Tuesday, July 28, 2015

1952 Box Seat Ticket Stub

This blue cardstock ticket gave one lucky fan a seat to watch the Milwaukee Brewers on July 28, 1952, sixty-three years ago today. It wasn't any old game, though; the Brews were hosting the Chicago White Sox in an exhibition game.

Exhibition games against major league clubs were a staple with the Brews. In 1943, Bill Veeck and Charlie Grimm took their club down to Wrigley Field for an exhibition game, the first time a minor league club played in the Friendly Confines. Welcoming a big-league club to Borchert Field was much more common.

As might be expected, the Brews had a long relationship with Chicago. As the nearest big-league city, Milwaukeeans were often fans of one of the two Chicago teams.

The was "a ding dong exhibition for seven sessions," to quote the Milwaukee Sentinel. Going into the eighth inning, the Brewers were leading their guests 2-1 behind the solid pitching of right-handed hurler Dick Donovan. As the box score indicates, that's when it all went a bit sideways:

Donovan, who had exhibited so much control to those first "ding dong" seven innings, suddenly lost it. He walked the first batter and gave up a single to the second. He managed to retire the third but lest anyone think the hurler was regaining his form, he followed it up by hitting a batter and walking in a run with the next. Brewer manager Bucky Walters had seen enough this point, and brought out the hook, but by the time they closed out the top half, the damage was done and the ChiSox were on top 5-2. The Brewers started a comeback with two runs in the bottom of the inning, but the Sox added five more in the ninth to finish it.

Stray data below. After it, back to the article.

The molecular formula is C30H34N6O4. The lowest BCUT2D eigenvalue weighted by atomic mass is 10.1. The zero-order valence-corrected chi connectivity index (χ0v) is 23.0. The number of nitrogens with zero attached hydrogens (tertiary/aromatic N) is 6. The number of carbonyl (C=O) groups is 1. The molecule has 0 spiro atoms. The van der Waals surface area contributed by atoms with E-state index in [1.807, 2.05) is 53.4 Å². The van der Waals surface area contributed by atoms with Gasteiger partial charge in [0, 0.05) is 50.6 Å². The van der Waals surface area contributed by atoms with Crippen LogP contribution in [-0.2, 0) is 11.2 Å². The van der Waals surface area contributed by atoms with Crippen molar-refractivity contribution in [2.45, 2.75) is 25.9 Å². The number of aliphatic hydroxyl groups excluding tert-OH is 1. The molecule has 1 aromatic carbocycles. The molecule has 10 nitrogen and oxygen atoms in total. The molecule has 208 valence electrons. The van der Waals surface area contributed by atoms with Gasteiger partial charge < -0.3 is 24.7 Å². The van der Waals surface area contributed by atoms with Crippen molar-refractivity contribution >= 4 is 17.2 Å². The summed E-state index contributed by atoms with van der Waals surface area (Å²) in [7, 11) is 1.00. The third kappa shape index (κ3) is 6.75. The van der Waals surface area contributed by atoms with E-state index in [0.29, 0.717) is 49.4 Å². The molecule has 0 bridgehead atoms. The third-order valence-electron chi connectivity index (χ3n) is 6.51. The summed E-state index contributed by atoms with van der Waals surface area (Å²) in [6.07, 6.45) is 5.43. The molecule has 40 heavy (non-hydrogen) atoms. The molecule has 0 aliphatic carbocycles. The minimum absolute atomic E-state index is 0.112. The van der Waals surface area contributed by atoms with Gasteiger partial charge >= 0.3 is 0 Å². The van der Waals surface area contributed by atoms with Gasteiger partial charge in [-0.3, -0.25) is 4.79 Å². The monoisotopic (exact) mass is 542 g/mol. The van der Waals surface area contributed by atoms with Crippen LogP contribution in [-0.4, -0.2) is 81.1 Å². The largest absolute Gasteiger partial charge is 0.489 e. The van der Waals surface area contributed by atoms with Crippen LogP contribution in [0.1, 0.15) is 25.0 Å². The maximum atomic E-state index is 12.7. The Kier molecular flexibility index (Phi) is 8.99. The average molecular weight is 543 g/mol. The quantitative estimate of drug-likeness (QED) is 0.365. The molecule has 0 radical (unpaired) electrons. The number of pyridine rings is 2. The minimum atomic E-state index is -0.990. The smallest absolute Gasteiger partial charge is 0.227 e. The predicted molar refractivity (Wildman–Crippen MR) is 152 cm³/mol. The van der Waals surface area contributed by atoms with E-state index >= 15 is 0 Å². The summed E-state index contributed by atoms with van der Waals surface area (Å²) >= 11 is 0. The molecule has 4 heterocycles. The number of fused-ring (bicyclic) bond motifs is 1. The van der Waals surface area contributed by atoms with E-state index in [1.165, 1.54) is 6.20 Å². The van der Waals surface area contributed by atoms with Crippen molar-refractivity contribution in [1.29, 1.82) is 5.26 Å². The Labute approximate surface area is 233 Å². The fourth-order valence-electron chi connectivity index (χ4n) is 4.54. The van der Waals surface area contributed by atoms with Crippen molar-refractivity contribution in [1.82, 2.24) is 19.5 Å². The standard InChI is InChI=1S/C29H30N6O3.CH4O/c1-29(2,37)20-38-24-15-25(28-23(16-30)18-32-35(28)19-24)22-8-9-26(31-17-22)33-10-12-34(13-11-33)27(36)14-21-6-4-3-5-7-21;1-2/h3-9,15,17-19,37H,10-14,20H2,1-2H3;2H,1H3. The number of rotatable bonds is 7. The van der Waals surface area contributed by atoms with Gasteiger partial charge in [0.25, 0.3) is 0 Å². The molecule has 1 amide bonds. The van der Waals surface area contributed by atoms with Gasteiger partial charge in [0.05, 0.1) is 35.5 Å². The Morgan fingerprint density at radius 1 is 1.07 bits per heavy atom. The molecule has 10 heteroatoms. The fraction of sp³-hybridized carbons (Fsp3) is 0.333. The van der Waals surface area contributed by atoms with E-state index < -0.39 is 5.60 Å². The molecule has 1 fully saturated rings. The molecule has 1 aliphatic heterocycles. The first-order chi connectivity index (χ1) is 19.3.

It must have been a disappointing evening, for the owner of this ticket and the other 9,574 who came to the Orchard that night. At least for those who weren't White Sox fans.

Sunday, July 26, 2015

"The Brewers Take Home the Bacon", 1934

Eighty years ago today, a rather unusual promotion was held at Borchert Field. I can't do it justice, other than to let the Milwaukee Journal tell the story:

The Brewers Get Their Groceries—and Take Home the Bacon

The Milwaukee Retail Grocers' association gave every member of the Brewer baseball team a basket of groceries Wednesday as a feature of the association's "boost home ownership" day. The grocers, who turned out in some numbers to see the game, were rewarded by a 14-8 victory over the league leading Millers. The picture shows officers of the grocers' association handing out the baskets with the Brewers lined up. At the head of the line is manager Allan Sothoron; behind him Billy Sullivan, Eddie Marshall and George Rensa. At the left is Silver Lips Charlie Fichtner. On the truck are L. J. Scherrer and E. J. Mulloy, secretary of the Wisconsin Wholesale Grocers' association. John J. Backes, president of the Milwaukee Retail Grocers' association, is at the right. (Journal Staff Photo)